root@kali:~# airmon-ng start wlan0 Found 3 processes that could cause trouble. If airodump-ng, aireplay-ng or airtun-ng stops working after a short period of time, you may want to run 'airmon-ng check kill' PID Name 448 NetworkManager 525 dhclient 654 wpa_supplicant PHY Interface Driver Chipset phy0 wlan0 ath9k_htc Atheros Communications, Inc. TP-Link TL-WN322G v3 / TL-WN422G v2 802.11g [Atheros AR9271] (mac80211 monitor mode vif enabled for [phy0]wlan0 on [phy0]wlan0mon) (mac80211 station mode vif disabled for [phy0]wlan0) root@kali:~# iwconfig lo no wireless extensions. eth0 no wireless extensions. wlan0mon IEEE 802.11 Mode:Monitor Frequency:2.457 GHz Tx-Power=20 dBm Retry short limit:7 RTS thr:off Fragment thr:off Power Management:off
Start sniffing the air until a target pops up
CH 12 ][ Elapsed: 6 s ][ 2020-09-02 15:41 BSSID PWR Beacons #Data, #/s CH MB ENC CIPHER AUTH ESSID C8:14:51:15:DD:2C -85 2 1 0 6 130 WPA2 CCMP PSK COSMOTE-834911 E8:DE:27:4D:7D:14 -79 4 0 0 11 65 WPA2 CCMP PSK USER-PC_Network 50:C7:BF:DC:4C:E8 -45 18 0 0 11 270 WPA2 CCMP PSK sudorealm_AP B0:AC:D2:2B:9E:8D -74 5 0 0 1 270 WPA2 CCMP PSK COSMOTE-2B9E8D 5A:AC:D2:2B:9E:8E -75 5 0 0 1 270 OPN OTE WiFi Fon A4:7E:39:B6:9A:84 -79 6 0 0 6 65 WPA CCMP PSK Wind WiFi B69A84 8C:68:C8:CE:6B:3E -82 2 2 0 2 270 WPA2 CCMP PSK CYTA-n4hu1 DC:02:8E:E0:54:1C -81 4 8 0 13 135 WPA CCMP PSK mpisi wifi 5A:99:35:B7:1F:D3 -91 2 0 0 1 270 OPN OTE WiFi Fon 30:99:35:B7:1F:D2 -92 3 1 0 1 270 WPA2 CCMP PSK Splitting The Sky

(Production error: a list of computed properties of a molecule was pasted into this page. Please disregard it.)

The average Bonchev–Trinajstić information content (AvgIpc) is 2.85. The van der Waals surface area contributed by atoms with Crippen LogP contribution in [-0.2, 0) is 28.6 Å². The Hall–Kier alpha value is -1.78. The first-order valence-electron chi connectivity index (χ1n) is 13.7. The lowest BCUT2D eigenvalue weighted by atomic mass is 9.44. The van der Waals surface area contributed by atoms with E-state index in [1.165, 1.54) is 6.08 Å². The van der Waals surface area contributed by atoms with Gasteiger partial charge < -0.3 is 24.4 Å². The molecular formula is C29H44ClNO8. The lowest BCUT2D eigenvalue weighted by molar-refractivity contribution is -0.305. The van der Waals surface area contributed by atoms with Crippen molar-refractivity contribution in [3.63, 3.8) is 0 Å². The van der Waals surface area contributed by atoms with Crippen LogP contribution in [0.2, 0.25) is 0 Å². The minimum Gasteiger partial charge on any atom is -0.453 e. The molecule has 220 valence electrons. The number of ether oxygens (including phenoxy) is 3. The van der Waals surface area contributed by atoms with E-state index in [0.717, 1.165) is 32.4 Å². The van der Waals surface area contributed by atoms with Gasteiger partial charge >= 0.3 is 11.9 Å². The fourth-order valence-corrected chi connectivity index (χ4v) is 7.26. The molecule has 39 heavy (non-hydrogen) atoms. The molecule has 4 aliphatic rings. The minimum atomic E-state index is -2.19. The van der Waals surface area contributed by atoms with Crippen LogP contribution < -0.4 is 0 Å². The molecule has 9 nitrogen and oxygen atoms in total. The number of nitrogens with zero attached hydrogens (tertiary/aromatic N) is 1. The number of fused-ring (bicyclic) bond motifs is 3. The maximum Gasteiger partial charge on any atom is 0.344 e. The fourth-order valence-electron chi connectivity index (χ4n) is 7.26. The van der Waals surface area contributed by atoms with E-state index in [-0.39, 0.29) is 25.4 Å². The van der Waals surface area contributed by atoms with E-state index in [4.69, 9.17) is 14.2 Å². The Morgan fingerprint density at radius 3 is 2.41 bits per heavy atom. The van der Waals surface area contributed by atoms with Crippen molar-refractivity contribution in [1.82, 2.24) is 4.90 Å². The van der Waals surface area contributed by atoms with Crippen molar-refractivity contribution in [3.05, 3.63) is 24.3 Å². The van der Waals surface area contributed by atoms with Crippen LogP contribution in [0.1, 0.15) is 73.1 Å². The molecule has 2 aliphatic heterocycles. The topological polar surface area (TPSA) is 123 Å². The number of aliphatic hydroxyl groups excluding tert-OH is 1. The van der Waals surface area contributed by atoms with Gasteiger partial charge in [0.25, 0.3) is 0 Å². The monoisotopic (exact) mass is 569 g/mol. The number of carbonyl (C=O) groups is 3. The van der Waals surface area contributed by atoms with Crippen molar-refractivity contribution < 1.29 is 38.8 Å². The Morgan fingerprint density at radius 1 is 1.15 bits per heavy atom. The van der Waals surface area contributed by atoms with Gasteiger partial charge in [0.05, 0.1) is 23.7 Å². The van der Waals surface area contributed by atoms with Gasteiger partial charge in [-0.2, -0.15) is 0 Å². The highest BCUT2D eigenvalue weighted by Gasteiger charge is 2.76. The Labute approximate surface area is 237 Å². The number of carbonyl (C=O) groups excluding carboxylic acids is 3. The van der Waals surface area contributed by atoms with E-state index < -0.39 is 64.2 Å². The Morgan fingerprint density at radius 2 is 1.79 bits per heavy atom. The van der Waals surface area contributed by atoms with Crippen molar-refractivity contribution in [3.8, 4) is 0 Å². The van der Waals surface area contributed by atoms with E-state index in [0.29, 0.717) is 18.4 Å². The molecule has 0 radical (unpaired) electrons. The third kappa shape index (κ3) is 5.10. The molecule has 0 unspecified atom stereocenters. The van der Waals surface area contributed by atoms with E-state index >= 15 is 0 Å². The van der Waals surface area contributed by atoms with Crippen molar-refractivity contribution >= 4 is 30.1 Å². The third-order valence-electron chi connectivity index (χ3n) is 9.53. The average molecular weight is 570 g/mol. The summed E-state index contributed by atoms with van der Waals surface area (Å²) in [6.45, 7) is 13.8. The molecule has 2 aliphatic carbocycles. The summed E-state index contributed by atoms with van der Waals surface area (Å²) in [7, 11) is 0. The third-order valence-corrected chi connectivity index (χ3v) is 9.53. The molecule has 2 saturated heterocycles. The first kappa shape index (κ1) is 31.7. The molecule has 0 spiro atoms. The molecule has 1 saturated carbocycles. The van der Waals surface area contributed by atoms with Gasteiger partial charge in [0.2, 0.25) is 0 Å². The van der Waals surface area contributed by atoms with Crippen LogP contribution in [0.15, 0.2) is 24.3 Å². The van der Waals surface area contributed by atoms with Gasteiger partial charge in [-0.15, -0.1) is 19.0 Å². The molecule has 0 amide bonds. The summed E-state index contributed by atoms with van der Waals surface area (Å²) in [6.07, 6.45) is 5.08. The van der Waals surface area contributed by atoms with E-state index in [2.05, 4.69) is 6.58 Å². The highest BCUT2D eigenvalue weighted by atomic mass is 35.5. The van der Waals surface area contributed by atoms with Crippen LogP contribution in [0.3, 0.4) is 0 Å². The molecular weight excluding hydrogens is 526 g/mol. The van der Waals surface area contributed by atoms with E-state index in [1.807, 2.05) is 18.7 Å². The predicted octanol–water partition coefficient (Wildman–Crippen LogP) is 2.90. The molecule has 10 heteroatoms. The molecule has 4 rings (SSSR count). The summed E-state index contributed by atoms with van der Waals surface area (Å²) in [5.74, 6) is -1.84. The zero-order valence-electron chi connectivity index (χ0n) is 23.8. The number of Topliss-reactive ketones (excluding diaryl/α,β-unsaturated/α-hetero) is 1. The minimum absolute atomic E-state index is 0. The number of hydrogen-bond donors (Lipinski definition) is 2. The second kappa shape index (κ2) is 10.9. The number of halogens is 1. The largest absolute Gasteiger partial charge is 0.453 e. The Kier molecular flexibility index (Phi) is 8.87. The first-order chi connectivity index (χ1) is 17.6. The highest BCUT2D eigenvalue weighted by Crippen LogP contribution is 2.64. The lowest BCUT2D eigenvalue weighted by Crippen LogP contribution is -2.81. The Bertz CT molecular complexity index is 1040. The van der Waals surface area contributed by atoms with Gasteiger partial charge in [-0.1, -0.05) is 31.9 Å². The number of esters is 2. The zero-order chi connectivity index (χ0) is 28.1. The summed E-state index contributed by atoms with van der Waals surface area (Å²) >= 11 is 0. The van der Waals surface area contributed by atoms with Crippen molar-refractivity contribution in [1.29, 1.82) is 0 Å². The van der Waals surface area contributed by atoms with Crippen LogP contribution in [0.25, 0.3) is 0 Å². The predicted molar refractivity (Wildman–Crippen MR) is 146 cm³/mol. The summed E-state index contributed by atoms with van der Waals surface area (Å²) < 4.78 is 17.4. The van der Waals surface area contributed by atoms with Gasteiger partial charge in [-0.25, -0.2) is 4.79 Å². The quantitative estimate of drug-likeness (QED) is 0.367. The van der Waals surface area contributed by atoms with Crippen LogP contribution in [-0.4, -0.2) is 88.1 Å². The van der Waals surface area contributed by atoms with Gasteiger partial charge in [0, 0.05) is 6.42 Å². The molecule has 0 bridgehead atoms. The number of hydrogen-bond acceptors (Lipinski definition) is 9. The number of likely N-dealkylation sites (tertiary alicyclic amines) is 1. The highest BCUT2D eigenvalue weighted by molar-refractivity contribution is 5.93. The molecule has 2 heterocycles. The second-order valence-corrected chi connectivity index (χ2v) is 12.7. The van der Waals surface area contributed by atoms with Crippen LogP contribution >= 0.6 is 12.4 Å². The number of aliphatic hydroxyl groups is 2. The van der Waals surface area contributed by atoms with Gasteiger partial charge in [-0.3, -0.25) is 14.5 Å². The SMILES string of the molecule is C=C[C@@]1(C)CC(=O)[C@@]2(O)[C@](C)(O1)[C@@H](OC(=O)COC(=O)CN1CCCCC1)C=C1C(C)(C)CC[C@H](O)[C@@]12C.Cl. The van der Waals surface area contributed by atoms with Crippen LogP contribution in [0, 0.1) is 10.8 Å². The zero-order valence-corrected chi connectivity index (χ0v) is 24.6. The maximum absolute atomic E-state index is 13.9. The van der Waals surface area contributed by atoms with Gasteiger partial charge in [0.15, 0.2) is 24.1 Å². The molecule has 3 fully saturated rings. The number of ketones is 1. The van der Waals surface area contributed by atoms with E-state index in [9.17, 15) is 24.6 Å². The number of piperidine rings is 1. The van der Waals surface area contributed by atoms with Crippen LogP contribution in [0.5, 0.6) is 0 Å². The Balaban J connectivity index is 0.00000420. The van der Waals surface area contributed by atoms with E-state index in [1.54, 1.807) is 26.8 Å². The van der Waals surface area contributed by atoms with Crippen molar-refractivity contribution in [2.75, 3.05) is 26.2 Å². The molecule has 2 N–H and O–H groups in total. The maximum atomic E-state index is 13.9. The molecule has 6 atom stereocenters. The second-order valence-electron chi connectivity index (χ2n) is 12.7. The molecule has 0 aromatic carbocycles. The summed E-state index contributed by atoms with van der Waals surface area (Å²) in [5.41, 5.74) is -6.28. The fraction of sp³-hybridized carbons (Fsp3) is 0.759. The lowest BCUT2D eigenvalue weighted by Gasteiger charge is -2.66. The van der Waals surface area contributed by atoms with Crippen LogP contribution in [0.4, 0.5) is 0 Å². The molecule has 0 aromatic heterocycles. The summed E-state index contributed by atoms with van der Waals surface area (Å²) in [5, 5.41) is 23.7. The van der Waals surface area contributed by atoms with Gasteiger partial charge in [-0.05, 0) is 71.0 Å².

Our target is sudoreaml_AP since it's the closest one comparing all the APs and.. you know... it is not illegal to hack yourself. YET!
STEP 2 | Sniff the network of our target exclusively and collect data on a file
Now things start to get fresh! By running the following command
airodump-ng --bssid "target's bssid" -c "target's channel number" wlan0mon -w sudorealm
We not only monitor the sudorealm_AP exclusively but we are also gathering all sorts of information and storing them to a file!
Let's run it!
airodump-ng --bssid 50:C7:BF:DC:4C:E8 -c 11 wlan0mon -w sudorealm CH 11 ][ Elapsed: 12 s ][ 2019-02-22 13:34 BSSID PWR RXQ Beacons #Data, #/s CH MB ENC CIPHER AUTH ESSID 50:C7:BF:DC:4C:E8 -33 100 119 0 0 11 270 WPA2 CCMP PSK sudorealm_AP BSSID STATION PWR Rate Lost Frames Probe
OK Things go perfectly according to plan!
Careful! Do not stop monitoring! because we need to...
STEP 3 | Capture the 4-Way Handshake
In order to capture the handshake, we have to be patient for a client to connect to the network we are monitoring, OR!!! We could force someone to lose connection by sending him Deauthentication packets!